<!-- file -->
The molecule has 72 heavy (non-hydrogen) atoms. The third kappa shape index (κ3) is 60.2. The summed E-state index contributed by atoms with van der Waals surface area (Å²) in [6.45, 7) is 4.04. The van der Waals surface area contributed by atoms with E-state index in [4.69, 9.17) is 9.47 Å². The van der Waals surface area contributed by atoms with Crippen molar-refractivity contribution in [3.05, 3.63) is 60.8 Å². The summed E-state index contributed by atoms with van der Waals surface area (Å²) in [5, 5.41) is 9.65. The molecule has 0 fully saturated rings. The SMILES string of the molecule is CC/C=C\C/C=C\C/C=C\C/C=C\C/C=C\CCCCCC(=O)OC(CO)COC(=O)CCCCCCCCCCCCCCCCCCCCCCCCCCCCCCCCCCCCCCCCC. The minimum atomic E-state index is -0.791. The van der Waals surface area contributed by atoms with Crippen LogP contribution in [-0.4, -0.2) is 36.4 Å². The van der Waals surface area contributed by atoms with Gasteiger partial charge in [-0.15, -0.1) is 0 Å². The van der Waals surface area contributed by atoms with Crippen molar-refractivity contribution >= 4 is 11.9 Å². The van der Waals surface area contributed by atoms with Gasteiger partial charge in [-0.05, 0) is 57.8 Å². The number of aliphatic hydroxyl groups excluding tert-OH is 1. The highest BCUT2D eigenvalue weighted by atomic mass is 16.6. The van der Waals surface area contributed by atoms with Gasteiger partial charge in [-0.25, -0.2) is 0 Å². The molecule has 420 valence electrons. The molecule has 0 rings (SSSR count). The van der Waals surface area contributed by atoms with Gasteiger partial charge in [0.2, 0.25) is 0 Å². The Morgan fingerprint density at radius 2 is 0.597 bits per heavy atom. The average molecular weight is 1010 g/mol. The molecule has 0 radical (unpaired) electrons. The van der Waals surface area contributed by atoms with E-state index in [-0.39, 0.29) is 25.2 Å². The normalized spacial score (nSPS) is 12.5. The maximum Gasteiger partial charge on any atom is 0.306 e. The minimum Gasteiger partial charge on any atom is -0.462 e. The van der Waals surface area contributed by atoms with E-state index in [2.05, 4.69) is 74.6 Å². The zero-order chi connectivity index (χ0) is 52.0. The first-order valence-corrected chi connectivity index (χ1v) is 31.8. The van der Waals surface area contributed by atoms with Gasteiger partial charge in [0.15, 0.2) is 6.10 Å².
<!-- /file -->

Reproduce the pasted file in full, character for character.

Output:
The molecule has 72 heavy (non-hydrogen) atoms. The third kappa shape index (κ3) is 60.2. The summed E-state index contributed by atoms with van der Waals surface area (Å²) in [6.45, 7) is 4.04. The van der Waals surface area contributed by atoms with E-state index in [4.69, 9.17) is 9.47 Å². The van der Waals surface area contributed by atoms with Crippen molar-refractivity contribution in [3.05, 3.63) is 60.8 Å². The summed E-state index contributed by atoms with van der Waals surface area (Å²) in [5, 5.41) is 9.65. The molecule has 0 fully saturated rings. The SMILES string of the molecule is CC/C=C\C/C=C\C/C=C\C/C=C\C/C=C\CCCCCC(=O)OC(CO)COC(=O)CCCCCCCCCCCCCCCCCCCCCCCCCCCCCCCCCCCCCCCCC. The minimum atomic E-state index is -0.791. The van der Waals surface area contributed by atoms with Crippen LogP contribution in [-0.4, -0.2) is 36.4 Å². The van der Waals surface area contributed by atoms with Gasteiger partial charge in [-0.15, -0.1) is 0 Å². The van der Waals surface area contributed by atoms with Crippen molar-refractivity contribution >= 4 is 11.9 Å². The van der Waals surface area contributed by atoms with Gasteiger partial charge in [-0.05, 0) is 57.8 Å². The number of aliphatic hydroxyl groups excluding tert-OH is 1. The highest BCUT2D eigenvalue weighted by atomic mass is 16.6. The van der Waals surface area contributed by atoms with Gasteiger partial charge in [-0.25, -0.2) is 0 Å². The molecule has 420 valence electrons. The molecule has 0 rings (SSSR count). The van der Waals surface area contributed by atoms with Gasteiger partial charge in [0.2, 0.25) is 0 Å². The Morgan fingerprint density at radius 2 is 0.597 bits per heavy atom. The average molecular weight is 1010 g/mol. The molecule has 0 radical (unpaired) electrons. The van der Waals surface area contributed by atoms with E-state index in [-0.39, 0.29) is 25.2 Å². The normalized spacial score (nSPS) is 12.5. The maximum Gasteiger partial charge on any atom is 0.306 e. The minimum Gasteiger partial charge on any atom is -0.462 e. The van der Waals surface area contributed by atoms with E-state index in [2.05, 4.69) is 74.6 Å². The zero-order chi connectivity index (χ0) is 52.0. The first-order valence-corrected chi connectivity index (χ1v) is 31.8. The van der Waals surface area contributed by atoms with Gasteiger partial charge in [0.15, 0.2) is 6.10 Å².